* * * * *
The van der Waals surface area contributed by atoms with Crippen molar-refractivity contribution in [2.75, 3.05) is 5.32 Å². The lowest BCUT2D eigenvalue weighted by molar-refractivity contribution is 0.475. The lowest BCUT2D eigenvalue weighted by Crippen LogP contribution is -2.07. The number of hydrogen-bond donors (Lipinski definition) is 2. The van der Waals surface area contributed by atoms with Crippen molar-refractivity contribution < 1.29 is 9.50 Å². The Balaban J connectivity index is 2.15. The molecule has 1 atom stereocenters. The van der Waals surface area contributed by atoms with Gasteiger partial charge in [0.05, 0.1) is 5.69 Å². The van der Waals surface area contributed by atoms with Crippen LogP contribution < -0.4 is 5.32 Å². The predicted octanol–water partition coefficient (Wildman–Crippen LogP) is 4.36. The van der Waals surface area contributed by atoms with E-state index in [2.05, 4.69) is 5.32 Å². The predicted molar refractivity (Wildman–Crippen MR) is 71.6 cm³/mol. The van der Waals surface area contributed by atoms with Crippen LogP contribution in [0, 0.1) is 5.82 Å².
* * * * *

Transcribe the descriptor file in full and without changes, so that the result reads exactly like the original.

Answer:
The van der Waals surface area contributed by atoms with Crippen molar-refractivity contribution in [2.75, 3.05) is 5.32 Å². The lowest BCUT2D eigenvalue weighted by molar-refractivity contribution is 0.475. The lowest BCUT2D eigenvalue weighted by Crippen LogP contribution is -2.07. The number of hydrogen-bond donors (Lipinski definition) is 2. The van der Waals surface area contributed by atoms with Crippen molar-refractivity contribution < 1.29 is 9.50 Å². The Balaban J connectivity index is 2.15. The molecule has 1 atom stereocenters. The van der Waals surface area contributed by atoms with Gasteiger partial charge in [0.05, 0.1) is 5.69 Å². The van der Waals surface area contributed by atoms with Crippen LogP contribution < -0.4 is 5.32 Å². The predicted octanol–water partition coefficient (Wildman–Crippen LogP) is 4.36. The van der Waals surface area contributed by atoms with E-state index in [2.05, 4.69) is 5.32 Å². The predicted molar refractivity (Wildman–Crippen MR) is 71.6 cm³/mol. The van der Waals surface area contributed by atoms with Crippen LogP contribution in [0, 0.1) is 5.82 Å².